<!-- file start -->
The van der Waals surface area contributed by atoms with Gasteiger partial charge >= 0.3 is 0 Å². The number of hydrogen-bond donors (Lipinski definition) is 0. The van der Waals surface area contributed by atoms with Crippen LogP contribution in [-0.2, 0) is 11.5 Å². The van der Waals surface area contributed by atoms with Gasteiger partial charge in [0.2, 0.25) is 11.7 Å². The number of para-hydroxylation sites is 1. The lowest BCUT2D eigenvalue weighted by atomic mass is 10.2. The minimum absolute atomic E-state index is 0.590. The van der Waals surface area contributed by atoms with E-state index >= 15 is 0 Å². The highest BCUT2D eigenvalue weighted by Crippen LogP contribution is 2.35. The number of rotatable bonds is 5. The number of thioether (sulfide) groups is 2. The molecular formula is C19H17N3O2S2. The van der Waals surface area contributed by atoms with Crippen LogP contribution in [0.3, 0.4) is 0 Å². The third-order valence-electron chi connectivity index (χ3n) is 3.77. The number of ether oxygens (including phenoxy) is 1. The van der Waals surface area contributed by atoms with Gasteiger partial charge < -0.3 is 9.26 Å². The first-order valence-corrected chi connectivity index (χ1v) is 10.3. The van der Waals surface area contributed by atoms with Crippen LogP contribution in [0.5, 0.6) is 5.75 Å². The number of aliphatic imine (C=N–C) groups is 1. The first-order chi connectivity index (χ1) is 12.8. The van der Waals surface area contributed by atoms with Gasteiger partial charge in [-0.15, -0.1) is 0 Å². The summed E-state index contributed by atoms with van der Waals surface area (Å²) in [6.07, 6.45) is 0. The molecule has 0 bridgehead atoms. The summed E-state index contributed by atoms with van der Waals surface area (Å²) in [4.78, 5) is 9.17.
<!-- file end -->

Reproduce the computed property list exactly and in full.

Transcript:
The van der Waals surface area contributed by atoms with Gasteiger partial charge >= 0.3 is 0 Å². The number of hydrogen-bond donors (Lipinski definition) is 0. The van der Waals surface area contributed by atoms with Crippen LogP contribution in [-0.2, 0) is 11.5 Å². The van der Waals surface area contributed by atoms with Gasteiger partial charge in [0.2, 0.25) is 11.7 Å². The number of para-hydroxylation sites is 1. The lowest BCUT2D eigenvalue weighted by atomic mass is 10.2. The minimum absolute atomic E-state index is 0.590. The van der Waals surface area contributed by atoms with E-state index >= 15 is 0 Å². The highest BCUT2D eigenvalue weighted by Crippen LogP contribution is 2.35. The number of rotatable bonds is 5. The number of thioether (sulfide) groups is 2. The molecular formula is C19H17N3O2S2. The van der Waals surface area contributed by atoms with Crippen LogP contribution in [0.3, 0.4) is 0 Å². The third-order valence-electron chi connectivity index (χ3n) is 3.77. The number of ether oxygens (including phenoxy) is 1. The van der Waals surface area contributed by atoms with Gasteiger partial charge < -0.3 is 9.26 Å². The first-order valence-corrected chi connectivity index (χ1v) is 10.3. The van der Waals surface area contributed by atoms with Crippen LogP contribution in [0.5, 0.6) is 5.75 Å². The number of aliphatic imine (C=N–C) groups is 1. The first-order chi connectivity index (χ1) is 12.8. The van der Waals surface area contributed by atoms with Gasteiger partial charge in [-0.15, -0.1) is 0 Å². The summed E-state index contributed by atoms with van der Waals surface area (Å²) in [6.07, 6.45) is 0. The molecule has 0 bridgehead atoms. The summed E-state index contributed by atoms with van der Waals surface area (Å²) in [4.78, 5) is 9.17.